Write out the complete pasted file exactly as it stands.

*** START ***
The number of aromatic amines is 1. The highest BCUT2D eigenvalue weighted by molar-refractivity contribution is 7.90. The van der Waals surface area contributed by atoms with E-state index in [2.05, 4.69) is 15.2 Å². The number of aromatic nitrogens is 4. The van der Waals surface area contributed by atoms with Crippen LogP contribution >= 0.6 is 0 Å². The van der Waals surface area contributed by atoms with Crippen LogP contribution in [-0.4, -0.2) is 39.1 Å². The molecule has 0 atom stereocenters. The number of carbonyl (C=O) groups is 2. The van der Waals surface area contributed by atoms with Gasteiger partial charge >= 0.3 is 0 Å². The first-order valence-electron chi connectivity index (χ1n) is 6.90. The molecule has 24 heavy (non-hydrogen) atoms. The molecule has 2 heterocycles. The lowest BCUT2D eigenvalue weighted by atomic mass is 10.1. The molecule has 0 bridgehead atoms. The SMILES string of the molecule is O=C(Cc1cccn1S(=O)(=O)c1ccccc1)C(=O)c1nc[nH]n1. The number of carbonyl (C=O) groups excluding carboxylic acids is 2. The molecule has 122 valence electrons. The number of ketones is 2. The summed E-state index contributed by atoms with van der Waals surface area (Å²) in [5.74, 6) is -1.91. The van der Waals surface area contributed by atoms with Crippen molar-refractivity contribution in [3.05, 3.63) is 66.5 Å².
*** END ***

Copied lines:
The number of aromatic amines is 1. The highest BCUT2D eigenvalue weighted by molar-refractivity contribution is 7.90. The van der Waals surface area contributed by atoms with E-state index in [2.05, 4.69) is 15.2 Å². The number of aromatic nitrogens is 4. The van der Waals surface area contributed by atoms with Crippen LogP contribution >= 0.6 is 0 Å². The van der Waals surface area contributed by atoms with Crippen LogP contribution in [-0.4, -0.2) is 39.1 Å². The molecule has 0 atom stereocenters. The number of carbonyl (C=O) groups is 2. The van der Waals surface area contributed by atoms with Gasteiger partial charge >= 0.3 is 0 Å². The first-order valence-electron chi connectivity index (χ1n) is 6.90. The molecule has 24 heavy (non-hydrogen) atoms. The molecule has 2 heterocycles. The lowest BCUT2D eigenvalue weighted by atomic mass is 10.1. The molecule has 0 bridgehead atoms. The SMILES string of the molecule is O=C(Cc1cccn1S(=O)(=O)c1ccccc1)C(=O)c1nc[nH]n1. The number of carbonyl (C=O) groups excluding carboxylic acids is 2. The molecule has 122 valence electrons. The number of ketones is 2. The summed E-state index contributed by atoms with van der Waals surface area (Å²) in [5.74, 6) is -1.91. The van der Waals surface area contributed by atoms with Crippen molar-refractivity contribution in [3.05, 3.63) is 66.5 Å².